On Palm Sunday, Jesus and His disciples traveled to Jerusalem to observe the Passover celebration. Jesus’s actions on that day fulfilled centuries-old prophecies. “Go into the village over against you,” He told two of His disciples, “and straightway ye shall find an ass tied, and a colt with her: loose them, and bring them unto me” (Matthew 21:2). They did as He said, and Jesus entered the city in the very manner Old Testament prophets had foretold (see Zechariah 9:9).
What is Palm Sunday?
Palm Sunday commemorates the day of Jesus’s triumphal entry into Jerusalem, which set in motion the events leading to His Atonement, Crucifixion, and Resurrection.
It is called Palm Sunday because of the palm leaves and branches that were strewn on the road before Jesus as he entered the city—a custom symbolizing victory. The original Palm Sunday began the final week of Jesus’s mortal life and ministry. Today, Palm Sunday is observed in conjunction with Good Friday and Easter to celebrate the Resurrection and eternal life Jesus Christ offers to all.
What happened on Palm Sunday?
Beloved by His followers
By this point in Jesus’s ministry, many people had either heard of or witnessed His miracles and teachings. When they saw Him approaching the city, “a very great multitude spread their garments in the way; others cut down branches from the trees, and strawed them in the way” (Matthew 21:8). “Hosanna,” they proclaimed. “Blessed is he that cometh in the name of the Lord: Blessed be the kingdom of our father David, that cometh in the name of the Lord: Hosanna in the highest” (Mark 11:9–10).
Begrudged by leaders
But not everyone welcomed Jesus with shouts of praise. The Pharisees, a group of powerful Jewish religious leaders, resented His popularity and felt the authority they enjoyed was threatened by Him. Indeed, it seemed to them “the world is gone after him” (John 12:19).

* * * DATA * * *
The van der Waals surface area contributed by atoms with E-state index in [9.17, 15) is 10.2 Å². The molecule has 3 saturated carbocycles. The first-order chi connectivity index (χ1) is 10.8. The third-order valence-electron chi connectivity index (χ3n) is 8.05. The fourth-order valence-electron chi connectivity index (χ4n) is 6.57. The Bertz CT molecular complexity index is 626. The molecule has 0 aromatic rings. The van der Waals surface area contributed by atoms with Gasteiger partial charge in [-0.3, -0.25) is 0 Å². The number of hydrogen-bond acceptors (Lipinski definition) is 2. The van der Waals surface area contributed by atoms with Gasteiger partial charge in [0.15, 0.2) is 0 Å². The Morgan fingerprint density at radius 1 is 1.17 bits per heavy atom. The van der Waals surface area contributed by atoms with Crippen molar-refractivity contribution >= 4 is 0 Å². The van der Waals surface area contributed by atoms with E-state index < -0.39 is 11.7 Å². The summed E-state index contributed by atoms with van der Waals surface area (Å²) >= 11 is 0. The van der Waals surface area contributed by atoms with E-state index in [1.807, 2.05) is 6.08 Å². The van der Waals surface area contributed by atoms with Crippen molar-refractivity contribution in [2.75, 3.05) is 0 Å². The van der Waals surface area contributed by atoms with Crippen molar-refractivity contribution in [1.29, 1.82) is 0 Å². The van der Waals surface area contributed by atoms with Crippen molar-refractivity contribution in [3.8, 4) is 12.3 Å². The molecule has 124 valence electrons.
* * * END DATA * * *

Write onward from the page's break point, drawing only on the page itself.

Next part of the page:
Why was Palm Sunday significant?
A claim to royalty
Traditionally, the donkey represented Jewish royalty and signified peace, while the horse symbolized combat. Arriving in a city on a steed may have been perceived by the governing Romans as a threat to their jurisdiction. But by entering with signs of peace and royalty, Jesus openly declared Himself the King of kings and Prince of Peace to the Jewish people—without showing hostility to Roman rule. His claim of royalty was a bold declaration—and the final straw for the jealous Jewish leadership. They met that day, scheming to silence Jesus and invalidate His claim to be the Son of God.
Public honor and acceptance
By carpeting Jesus’s path with clothing and palm fronds, the multitude honored Jesus and showed their acceptance of Him as their king. Their shouts of “Hosanna,” which means “Save us now” or “Save, we pray,” clearly indicated that the people acknowledged Jesus as the Savior (the one who would save them) and long-awaited Messiah.
Fulfillment of Old Testament prophecy
Besides His foretold arrival on a donkey, the words of praise uttered by the multitude also echoed ancient scripture. Through their shouts, the people recognized Jesus as the Lord who had delivered Israel anciently. “Behold, the Lord hath proclaimed unto the end of the world, Say ye to the daughter of Zion, Behold, thy salvation cometh; behold, his reward is with him, and his work before him” (Isaiah 62:11).
The Apostle John recognized this fulfillment of prophecy. He later recorded, “These things understood not his disciples at the first: but when Jesus was glorified, then remembered they that these things were written of him, and that they had done these things unto him” (John 12:16).
What can Palm Sunday mean for you?
The people in Jerusalem that eventful Sunday knew something about Jesus. Some had witnessed His miracles; others had heard His teachings. Some knew Him only by reputation. But at His bold declaration of divine nobility, each person had the opportunity to accept or reject Jesus as their king.
In the week that followed His triumphal entry into Jerusalem, Jesus manifested His role as Savior through His suffering in Gethsemane and then His Crucifixion on Good Friday followed by His miraculous Resurrection on Easter Sunday. Through these events He made it possible for all people—including you—to be forgiven of sins, to be resurrected, and to find lasting peace and joy.
Today, you have the same opportunity as the people who observed that first Palm Sunday: to welcome Jesus Christ and to accept Him as King of kings and Savior of the world.